Introduction to Literary Studies
Introduction to Literary Studies ENGL 3000
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Date Created: 09/23/15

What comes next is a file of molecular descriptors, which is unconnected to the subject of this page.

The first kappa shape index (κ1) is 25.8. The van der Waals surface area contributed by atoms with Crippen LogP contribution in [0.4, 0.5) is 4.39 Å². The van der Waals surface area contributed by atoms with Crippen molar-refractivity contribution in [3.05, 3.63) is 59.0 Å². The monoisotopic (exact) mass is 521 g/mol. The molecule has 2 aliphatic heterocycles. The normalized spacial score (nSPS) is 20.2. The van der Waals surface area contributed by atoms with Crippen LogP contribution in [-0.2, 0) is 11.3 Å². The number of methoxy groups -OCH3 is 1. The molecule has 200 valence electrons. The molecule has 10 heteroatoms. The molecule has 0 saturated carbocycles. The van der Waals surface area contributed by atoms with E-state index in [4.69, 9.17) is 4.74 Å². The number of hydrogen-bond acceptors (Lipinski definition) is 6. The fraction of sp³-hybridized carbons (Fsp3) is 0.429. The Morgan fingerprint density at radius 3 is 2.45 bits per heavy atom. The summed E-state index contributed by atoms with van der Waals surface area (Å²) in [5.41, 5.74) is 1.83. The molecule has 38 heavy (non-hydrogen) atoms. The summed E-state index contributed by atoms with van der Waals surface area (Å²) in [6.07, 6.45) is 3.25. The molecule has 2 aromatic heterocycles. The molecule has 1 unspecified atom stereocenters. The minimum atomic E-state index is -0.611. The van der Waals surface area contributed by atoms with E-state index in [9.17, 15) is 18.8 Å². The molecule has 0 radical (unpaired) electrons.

Literary Terms QEA type of briefpoem that expresses the personal emotions and thoughts ofa single speaker It is important to realize however that although the lyric is uttered in the first person the speaker is not necessarily the poet There are many varieties of lyric poetry including the dramatic monologue elegy haiku ode and sonnet forms Ballad Traditionallya ballad is a song transmitted orally from generation to generation that tells a story and that eventually is written down As such ballads usually cannot be traced to a particular author or group ofauthors Typically ballads are dramatic condensed and impersonal narratives such as quotBonny Barbara Allanquot A literary ballad is a narrative poem that is written in deliberate imitation of the language form and spirit of the traditional ballad such as Keats39 quotLa Belle Dame sans Merciquot Stanza In poetry stanza refers to a grouping of lines set off by a space that usually has a set pattern of meter and rhyme Ballad stanza A fourline stanza known as a quatrain consisting ofalternating eight and sixsyllable lines Usually only the second and fourth lines rhyme an abcbpattern Coleridge adopted the ballad stanza in quotThe Rime of the Ancient Marinerquot All in a hot and copper sky The bloody Sun at noon Right up above the mast did stand No bigger than the Moon Line A sequence of words printed as a separate entity on the page In poetry lines are usually measured by the number of feet they contain The names for various line lengths are as follows pentameter five feet monometer one foot hexameter SIX feet dimeter two feet trimeter three feet octameter eight feet tetrameter four feet The number of feet in a line coupled with the name of the foot describes the metrical qualities of that line Endstopped line Apoetic line that has a pause at the end Endstopped lines reflect normal speech patterns and are often marked by punctuation The first line of Keats39 quotEndymionquot is an example ofan endstopped line the natural pause coincides with the end of the line and is marked by a period A thing of beauty is a joy forever Eniambment In poetry when one line ends without a pause and continues into the next line for its meaning This is also called a runon line The transition between the first two lines of Wordsworth39s poem quotMy Heart Leaps Upquot demonstrates eniambment My heart leaps up when I behold A rainbow in the sky Caesura A pause within a line of poetry that contributes to the rhythm of the line A caesura can occur anywhere within a line and need not be indicated by punctuation n scanning a line caesuras are indicated by a double vertical line H Tone The author39s implicit attitude toward the reader or the people places and events in a work as revealed by the elements of the author39s style Tone may be characterized as serious or ironic sad or happy private or public angry or affectionate bitter or nostalgic or any other attitudes and feelings that human beings experience Syntax The ordering of words into meaningful verbal patterns such as phrases clauses and sentences Poets often manipulate syntax changing conventional word order to place certain emphasis on particular words Emily Dickinson for instance writes about being surprised by a snake in her poem quotA narrow Fellow in the Grassquot and includes this line quotHis notice sudden isquot In addition to the alliterative hissing ssounds here Dickinson also effectively manipulates the line39s syntax so that the verb is appears unexpectedly at the end making the snake39s hissing presence all the more sudden Diction A writer39s choice of words phrases sentence structures and figurative language which combine to help create meaning Formal diction consists ofa dignified impersonal and elevated use of language it follows the rules of syntax exactly and is often characterized by complex words and lofty tone Middle diction maintains correct language usage but is less elevated than formal diction it reflects the way most educated people speak Informal diction represents the plain language of everyday use and often includes idiomatic expressions slang contractions and many simple common words Poetic diction refers to the way poets sometimes employ an elevated diction that deviates significantly from the common speech and writing of their time choosing words for their supposedly inherent poetic qualities Since the eighteenth century however poets have been incorporating all kinds of diction in their work and so there is no longer an automatic distinction between the language ofa poet and the language of everyday speech Denotation The dictionary meaning of a word Connotation Associations and implications that go beyond the literal meaning ofa word which derive from how the word has been commonly used and the associations people make with it For example the word eagle connotes ideas of liberty and freedom that have little to do with the word39s literal meaning Alliteration The repetition of the same consonant sounds in a sequence of words usually at the beginning of a word or stressed syllable quotdescending dew dropsquot quotluscious lemonsquot Alliteration is based on the sounds of letters rather than the spelling of words for example quotkeenquot and quotcarquot alliterate but quotcarquot and quotcitequot do not Used sparingly alliteration can intensify ideas by emphasizing key words but when used too selfconsciously it can be distracting even ridiculous rather than effective Assonance The repetition ofinternal vowel sounds in nearby words that do not end the same for examplequotasleep undera treequot or quoteach eveningquot Similar endings result in rhyme as in quotasleep in the deepquot Assonance is a strong means of emphasizing important words in a line Onomatopoeia Aterm referring to the use ofa word that resembles the sound it denotes Buzz rattle bang and sizzle all reflect onomatopoeia Onomatopoeia can also consist of more than one word writers sometimes create lines or whole passages in which the sound of the words helps to convey their meanings Cacophony Language that is discordant and difficult to pronounce such as this line from John Updike39s quotPlayer Pianoquot quotnever my numb plunker fumblesquot Cacophony quotbad soundquot may be unintentional in the writer39s sense ofmusic or it may be used consciously for deliberate dramatic effect Euphony Euphony quotgood soundquot refers to language that is smooth and musically pleasant to the ear Rhyme The repetition of identical or similar concluding syllables in different words most often at the ends of lines Rhyme is predominantly a function ofsound rather than spelling thus words that end with the same vowel sounds rhyme for instance day prey bouquet weigh and words with the same consonant ending rhyme forinstance vain feign rein lane Words do not have to be spelled the same way or lookalike to rhyme In fact words may look alike but not rhyme at all This is called eye rhyme as with bough and cough or brow and blow Meter When a rhythmic pattern of stresses recurs in a poem it is called meter Metrical patterns are determined by the type and number of feet in a line of verse combining the name ofa line length with the name ofa foot concisely describes the meter of the line Rising meter refers to metrical feet which move from unstressed to stressed sounds such as the iambic foot and the anapestic foot Falling meter refers to metrical feet which move from stressed to unstressed sounds such as the trochaic foot and the dactylic foot Rhythm Aterm used to refer to the recurrence of stressed and unstressed sounds in poetry Depending on how sounds are arranged the rhythm ofa poem may be fast or slow choppy or smooth Poets use rhythm to create pleasurable sound patterns and to reinforce meanings Rhythm in prose arises from pattern repetitions ofsounds and pauses that create looser rhythmic effects Image Aword phrase or figure of speech especially a simile ora metaphor that addresses the senses suggesting mental pictures of sights sounds smells tastes feelings or actions Images offer sensory impressions to the reader and also convey emotions and moods through their verbal pictures Simile A common figure of speech that makes an explicit comparison between two things by using words such as like as than appears and seems quotA sip of Mrs Cook39s coffee is like a punch in the stomachquot The effectiveness of this simile is created by the differences between the two things compared There would be no simile if the comparison were stated this way quotMrs Cook39s coffee is as strong as the cafeteria39s coffeequot This is a literal translation because Mrs Cook39s coffee is compared with something like it another kind of coffee Metaphor Ametaphoris a figure of speech that makes a comparison between two unlike things without using the word quotlikequot or quotasquot Metaphors assert the identity of dissimilar things as when Macbeth asserts that life is a quotbrief candlequot Metaphors can be subtle and powerful and can transform people places objects and ideas into whatever the writer imagines them to be An implied metaphoris a more subtle comparison the terms being compared are not so specifically explained For example to describe a stubborn man unwilling to leave one could say that he was quota mule standing his groundquot This is a fairly explicit metaphor the man is being compared to a mule But to say that the man quotbrayed his refusal to leavequot is to create an implied metaphor because the subject the man is never overtly identified as a mule Braying is associated with the mule a notoriously stubborn creature and so the comparison between the stubborn man and the mule is sustained Implied metaphors can slip by inattentive readers who are not sensitive to such carefully chosen highly concentrated language An extended metaphor is a sustained comparison in which part or all ofa poem consists ofa series of related metaphors Robert Francis39 poem quotCatchquot relies on an extended metaphor that compares poetry to playing catch A controlling metaphor runs through an entire work and determines the form or nature of that work The controlling metaphor in Anne Bradstreet39s poem quotThe Author to Her Bookquot likens her book to a child Synecdoche is a kind ofmetaphor in which a part of something is used to signify the whole as when a gossip is called a quotwagging tonguequot or when ten ships are called quotten sailsquot Sometimes synecdoche refers to the whole being used to signify the part as in the phrase quotBoston won the baseball gamequot Clearly the entire city of Boston did not participate in the game the whole of Boston is being used to signify the individuals who played and won the game Metonymy is a type ofmetaphor in which something closely associated with a subject is substituted forit In this way we speak of the quotsilver screenquot to mean motion pictures quotthe crownquot to stand for the king quotthe White Housequot to stand for the activities of the president Synecdoche Metonymy Ambiguity Allows for two or more simultaneous interpretations of a word phrase action or situation all of which can be supported by the context ofa work Deliberate ambiguity can contribute to the effectiveness and richness ofa work for example in the openended conclusion to Hawthorne39s quotYoung Goodman Brownquot However unintentional ambiguity obscures meaning and can confuse readers Symbol Aperson obiect image word or event that evokes a range ofadditional meaning beyond and usually more abstract than its literal significance Symbols are educational devices for evoking complex ideas without having to resort to painstaking explanations that would make a story more like an essay than an experience Conventional symbols have meanings that are widely recognized by a society or culture Some conventional symbols are the Christian cross the Star of David a swastika or a nation39s flag Writers use conventional symbols to reinforce meanings Kate Chopin for example emphasizes the spring setting in quotThe Story ofan Hourquot as a way of suggesting the renewed sense of life that Mrs Mallard feels when she thinks herselffree from her husband A literary or contextual symbol can be a setting character action obiect name or anything else in a work that maintains its literal significance while suggesting other meanings Such symbols go beyond conventional symbols they gain their symbolic meaning within the context ofa specific story For example the white whale in Melville39s MobyDick takes on multiple symbolic meanings in the work but these meanings do not automatically carry overinto other stories about whales The meanings suggested by Melville39s whale are specific to that text therefore it becomes a contextual symbol Allusion A brief reference to a person place thing event or idea in history or literature Allusions conjure up biblical authority scenes from Shakespeare39s plays historic figures wars great love stories and anything else that might enrich an author39s work Allusions imply reading and cultural experiences shared by the writer and reader functioning as a kind of shorthand whereby the recalling of something outside the work supplies an emotional or intellectual context such as a poem about current racial struggles calling up the memory of Abraham Lincoln 0 Apostrophe An address either to someone who is absent and therefore cannot hearthe speaker or to something nonhuman that cannot comprehend Apostrophe often provides a speaker the opportunity to think aloud Poetry Terms AllegoLyAn allegory is a whole world of symbols Within a narrative form which can be eitherin prose or verse an allegory tells a story that can be read symbolically You may have encountered The Faerie Queen by Edmund Spenser or a short story by Nathaniel Hawthorne such as Rappacini s Daughter or maybe you ve heard that The Wizard of 02 was originally an allegory Interpreting an allegory is complicated because you need to be aware of what each symbol in the narrative refers to Allegories thus reinforce symbolic meaning but can also be appreciated as good stories regardless of their allegorical meaning AlliterationAlliteration occurs when the initial sounds ofa word beginning either with a consonant or a vowel are repeated in close succession Examples Athena and Apollo Nate never knows People who pen poetry Note that the words only have to be close to one another Alliteration that repeats and attempts to connect a number of words is little more than a tonguetwister The function ofalliteration like rhyme might be to accentuate the beauty of language in a given context or to unite words or concepts through a kind of repetition Alliteration like rhyme can follow specific patterns Sometimes the consonants aren39t always the initial ones but they are generally the stressed syllables Alliteration is less common than rhyme but because it is less common it can call our attention to a word or line in a poem that might not have the same emphasis otherwise Assonancefalliteration occurs at the beginning ofa word and rhyme at the end assonance takes the middle territory Assonance occurs when the vowel sound within a word matches the same sound in a nearby word but the surrounding consonant sounds are different quotTunequot and quotJunequot are rhymes quottunequot and quotfoodquot are assonant The function ofassonance is frequently the same as end rhyme or alliteration All serve to give a sense of continuity or fluidity to the verse Assonance might be especially effective when rhyme is absent It gives the poet more flexibility and it is not typically used as part ofa predetermined pattern Like alliteration it does not so much determine the structure or form ofa poem rather it is more ornamental DenotationConnotation Denotationis when you mean what you say literally Connotation is created when you mean something else something that might be initially hidden The connotative meaning ofa word is based on implication or shared emotional association with a word Greasyis a completely innocent word Some things like car engines need to be greasy But greasy contains negative associations for most people whether they are talking about food or about people Often there are many words that denote approximately the same thing but their connotations are very different innocent and genuine both denote an absence of corruption but the connotations of the two words are different innocent is often associated with a lack of experience whereas genuine is not Connotations are important in poetry because poets use them to further develop or complicate a poem39s meaning Diction Diction refers to both the choice and the order of words It has typically been split into vocabulary and syntax The basic question to ask about vocabulary is quotIs it simple or complexquot The basic question to ask about syntax is quotIs it ordinary or unusualquot Taken together these two elements make up diction When we speak ofa quotlevel of dictionquot we might be misleading because it39s certainly possible to use quotplainquot language in a complicated way especially in poetry and it39s equally possible to use complicated language in a simple way It might help to think of diction as a web rather than a level There39s typically something deeper than a surface meaning to consider so poetic diction is by definition complex mageThink ofan image as a picture ora sculpture something concrete and representational within a work ofart Literal images appeal to our sense of realistic perception like a nineteenthcentury landscape painting that looks quotjust like a photographquot There are also figurative images that appeal to ourimagination like a twentiethcentury modernist portrait that looks only vaguely like a person but that implies a certain mood Literal images saturate Samuel Coleridge39s poem quotKubla Khan or AVision in a Dreamquot So twice five miles of fertile ground With walls and towers were girdled round And here were gardens bright with sinuous rills Where blossomed many an incensebearing tree And there were forests ancient as the hills Enfolding sunny spots of greenery lines 611 A figurative image begins T S Eliot39s famous poem quotThe Love Song ofJ Alfred Prufrockquot Let us go then you and When the evening is spread out against the sky Like a patient etherized upon a table To see the evening in the way Prufrock describes it requires an imaginative leap He39s doing much more than setting the scene and telling us that it39s nighttime We are encouraged to see stars to feel the unconscious and infinite presence of the universe but these things are only implied In either case poetic imagery alters or shapes the way we see what the poem is describing Irony As a figure of speech irony refers to a difference between the way something appears and what is actually true Part of what makes poetry interesting is its indirectness its refusal to state something simply as quotthe way it isquot rony allows us to say something but to mean something else whether we are being sarcastic exaggerating or understating A woman might say to her husband ironically quotI never know what you39re going to sayquot when in fact she always knows what he will say This is sarcasm which is one way to achieve irony rony is generally more restrained than sarcasm even though the effect might be the same The woman of our example above might simply say quotInterestingquot when her husband says something that really isn39t interesting She might not be using sarcasm in this case and she might not even be aware that she is being ironic A listener who finds the husband dull would probably understand the irony though The key to irony is often the tone which is sometimes harder to detect in poetry than in speech MetaphorClosely related to similes metaphors immediately identify one object oridea with another in one or more aspects The meaning ofa poem frequently depends on the success ofa metaphor Like a simile a metaphor expands the sense and clarifies the meaning of something quotHe39s such a pigquot you might say and the listener wouldn39t immediately think quotMy friend has a porcine boyfriendquot but rather quotMy friend has a human boyfriend who is a a slob b a voracious eater c someone with crude attitudes or tastes or d a chauvinistquot In any case it would be clear that the speaker wasn39t paying her boyfriend a compliment but unless she clarifies the metaphor you might have to ask quotIn what sensequot English Renaissance poetry is characterized by metaphors that turn into elaborate conceits or extended metaphors Poets like John Donne and William Shakespeare extended their comparisons brilliantly with the effect that the reader was dazzled Contemporary poets tend to be more economical with their metaphors but they still use them as one of the chief elements that distinguishes poetry from less lofty forms of communication MetenMeteris the rhythm established by a poem and it is usually dependent not only on the number of syllables in a line but also on the way those syllables are accented This rhythm is often described as a pattern of stressed and unstressed syllables The rhythmic unit is often described as a foot patterns of feet can be identified and labeled A foot may be iambic which follows a pattern of unstressedstressed syllables For example read aloud quotThe DOC wentWALKing DOWN the ROAD and BARKEDquot Because there are five iambs or feet this line follows the conventions ofiambic pentameter pent five the common form in Shakespeare39s time Stressed syllables are conventionally labeled with a quotquot mark and unstressed syllables with a quotUquot mark RhymeThe basic definition ofrhyme is two words that sound alike The vowel sound of two words is the same but the initial consonant sound is different Rhyme is perhaps the most recognizable convention ofpoetry but its function is often overlooked Rhyme helps to unify a poem it also repeats a sound that links one concept to another thus helping to determine the structure ofa poem When two subsequent lines rhyme it is likely that they are thematically linked or that the next set of rhymed lines signifies a slight departure Especially in modern poetry for which conventions aren39t as rigidly determined as they were during the English Renaissance or in the eighteenth century rhyme can indicate a poetic theme or the willingness to structure a subject that seems otherwise chaotic Rhyme works closely with meter in this regard There are varieties of rhyme internal rhyme functions within a line of poetry for example while the more common end rhyme occurs at the end of the line and at the end of some other line usually within the same stanza ifnot in subsequent lines There are true rhymes bear care and slant rhymes lying mine There are also a number of predetermined rhyme schemes associated with different forms ofpoetry Once you have identified a rhyme scheme examine it closely to determine 1 how rigid it is 2 how closely it conforms to a predetermined rhyme scheme such as a sestina and especially 3 what function it serves SimileHave you ever noticed how many times your friends say quotIt39s like quot or quotI39m like quot They aren39t always creating similes but they are attempting to simulate something often a conversation The word like signifies a direct comparison between two things that are alike in a certain way Usually one of the elements ofa simile is concrete and the other abstract quotMy love is like a red red rosequot writes Robert Burns He39s talking about the rose39s beauty when it39s in full bloom he tells us that it39s May in the next line quotLove is like a rosequot is a simpler version of the simile but it39s a more dangerous version A black rose A dead rose in 8